The Lutheran Church-Hong Kong Synod Visit
From May 22-24, I had the opportunity to visit with Dr. Alan Yung, President of the The Lutheran Church-Hong Kong Synod. The Hong Kong Synod has roots back to the Missouri Synod’s mission work in China which began in 1915. A brief history of work in Hong Kong from the Hong Kong Synod’s website:
In 1915, the Lutheran Church-Missouri Synod sent missionaries to China. They preached the gospel along Changjiang in Hubei and Sichuan. The Lutheran Church -Missouri Synod, HK & Macau Mission was established at that time. In 1949, the missionaries planned to return to the United States, but when they saw so many refugees in Hong Kong, they decided to stay. They started evangelical work in Hong Kong, and later established the Lutheran Church-Missouri Synod Hong Kong Mission.
In the beginning, the missionaries set up shelters for worship in Tiu Keng Leng. They also started a Bible School in order to train people for God’s service. Then they rented a place in Kowloon and established the first synodical congregation. At that time, services were conducted in Mandarin and Cantonese. Through evangelizing on the street, visiting patients in hospitals and organizing Bible classes, the church grew rapidly and more congregations were set up.
In 1953, the first synodical school was founded. The Synod started many secondary schools, primary schools and kindergartens from the 1960s onwards. The schools also became bases of evangelical activities. Many churches and mission stations held their meetings in schools.
The Synod has been serving the public ever since giving assistance to the refugees in the 1950’s. In 1977, Lutheran Social Service was set up. The church gradually changed from a mission station to an independent local church and registered as Lutheran Church–Hong Kong Synod. It then became a“partner church”of the Lutheran Church-Missouri Synod of the United States.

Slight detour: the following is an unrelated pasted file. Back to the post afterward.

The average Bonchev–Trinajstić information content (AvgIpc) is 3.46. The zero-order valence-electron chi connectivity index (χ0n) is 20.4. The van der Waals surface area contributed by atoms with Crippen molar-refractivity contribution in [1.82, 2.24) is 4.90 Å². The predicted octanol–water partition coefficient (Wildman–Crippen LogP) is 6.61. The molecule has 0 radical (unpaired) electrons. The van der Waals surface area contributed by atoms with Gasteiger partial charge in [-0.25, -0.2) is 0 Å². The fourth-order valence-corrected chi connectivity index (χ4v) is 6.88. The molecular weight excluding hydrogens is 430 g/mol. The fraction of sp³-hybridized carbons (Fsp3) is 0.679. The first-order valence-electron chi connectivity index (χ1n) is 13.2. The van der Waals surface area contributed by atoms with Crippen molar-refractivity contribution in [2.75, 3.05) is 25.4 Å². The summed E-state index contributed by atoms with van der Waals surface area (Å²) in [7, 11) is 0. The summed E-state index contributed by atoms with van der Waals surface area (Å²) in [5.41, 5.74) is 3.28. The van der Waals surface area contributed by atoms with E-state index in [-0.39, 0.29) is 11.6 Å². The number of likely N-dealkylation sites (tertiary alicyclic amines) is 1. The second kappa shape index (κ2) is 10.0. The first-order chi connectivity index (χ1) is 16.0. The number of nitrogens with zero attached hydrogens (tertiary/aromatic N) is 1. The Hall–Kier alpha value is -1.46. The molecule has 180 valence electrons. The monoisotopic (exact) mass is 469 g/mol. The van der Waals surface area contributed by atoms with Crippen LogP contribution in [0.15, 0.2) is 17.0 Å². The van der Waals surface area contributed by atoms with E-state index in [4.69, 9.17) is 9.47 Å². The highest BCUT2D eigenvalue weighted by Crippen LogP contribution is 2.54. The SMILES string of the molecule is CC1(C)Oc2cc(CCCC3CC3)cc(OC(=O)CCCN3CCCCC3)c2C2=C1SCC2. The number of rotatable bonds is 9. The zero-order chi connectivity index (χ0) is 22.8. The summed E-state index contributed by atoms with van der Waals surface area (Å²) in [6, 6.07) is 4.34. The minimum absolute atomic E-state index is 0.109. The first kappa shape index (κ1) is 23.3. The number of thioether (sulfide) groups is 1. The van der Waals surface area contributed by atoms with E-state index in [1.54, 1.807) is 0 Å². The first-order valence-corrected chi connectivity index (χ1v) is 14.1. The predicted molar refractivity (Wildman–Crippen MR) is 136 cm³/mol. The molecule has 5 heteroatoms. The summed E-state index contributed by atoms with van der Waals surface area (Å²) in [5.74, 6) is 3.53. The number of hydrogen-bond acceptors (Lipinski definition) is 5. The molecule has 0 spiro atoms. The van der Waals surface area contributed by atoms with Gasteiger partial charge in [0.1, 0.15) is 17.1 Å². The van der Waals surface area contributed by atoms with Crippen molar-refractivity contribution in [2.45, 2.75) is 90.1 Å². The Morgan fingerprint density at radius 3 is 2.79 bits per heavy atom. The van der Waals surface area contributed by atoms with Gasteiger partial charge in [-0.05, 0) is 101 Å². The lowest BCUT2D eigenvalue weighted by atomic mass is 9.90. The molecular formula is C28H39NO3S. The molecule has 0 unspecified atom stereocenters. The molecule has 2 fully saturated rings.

From then on, the Synod continued to develop in the areas of evangelism, education and social service. To date, there are congregations totalling over 8000; 34 churches, 8 mission stations; 40 schools with over 1000 staff and more than 22,000 students; 43 social service units.
President Alan Yung presents the Christian Divine Agenda for the Hong Kong Synod. Much of the liturgy is based upon Missouri Synod resources, however, some portions have been contextualized for Hong Kong. For instance, the Christian Divine Agenda has a rite for the removal of idols from a family’s home or from a place.
A special thanks to Dr. Steven Oliver, who translated and summarized the Idol Removal Ceremony as follows:
The Idol Removal Ceremony begins with instructions about making sure that approval for removing them is obtained from the legal owners, that nothing illegal be done, and that Christian symbols may be put in place of the idols as long as they are not regarded as idols or as divine objects with magical powers.
Confession of Sins (esp. against the First Commandment in regard to idol worship)
Luke 19:1-10 (emphasizing “Salvation has come to this his home”)
Hymn: “God Builds Up The City Walls of Protection for His People”
Responsive Reading of Psalm 117 (about the differences between idols of the Gentile and Yahweh)
Scripture Reading (many from which to choose, all of which mention idols)
Sermonette (from Scripture reading and directed to the particular situation)
Prayer – any and all evil spirits or power connected with the idol(s) are rebuked and cast out along with Satan in this prayer, and invocation to the Triune God to dwell in, save and protect the home is made.
Response to this Prayer: “Almighty God, protect us and use us. Amen.”
Removal: at this point, the Christians confidently remove all idols and accompanying objects, knowing that these are all powerless against you.
Prayers & Hymns of praise, salvation and thanks are offered
The next rite after the Idol Removal Ceremony is for an exorcism.
Until recently, those of us living in the United States have not had the consider the possibility that people joining our churches might literally have idols in their home that they worship. Yet in many Asian countries and even in Africa, it is not uncommon for a family home to have a family altar with idols. When a person becomes a Christian and is baptized, what to do with the idols in the home? So in these contexts, the church has a rite to remove the idols from the home. As the population of the United States continues to change, situations formerly encountered only on the mission field may become more common for our pastors.
A photo of Victoria Harbor in Hong Kong.
— Rev. Dr. Albert B. Collver, Director of Church Relations
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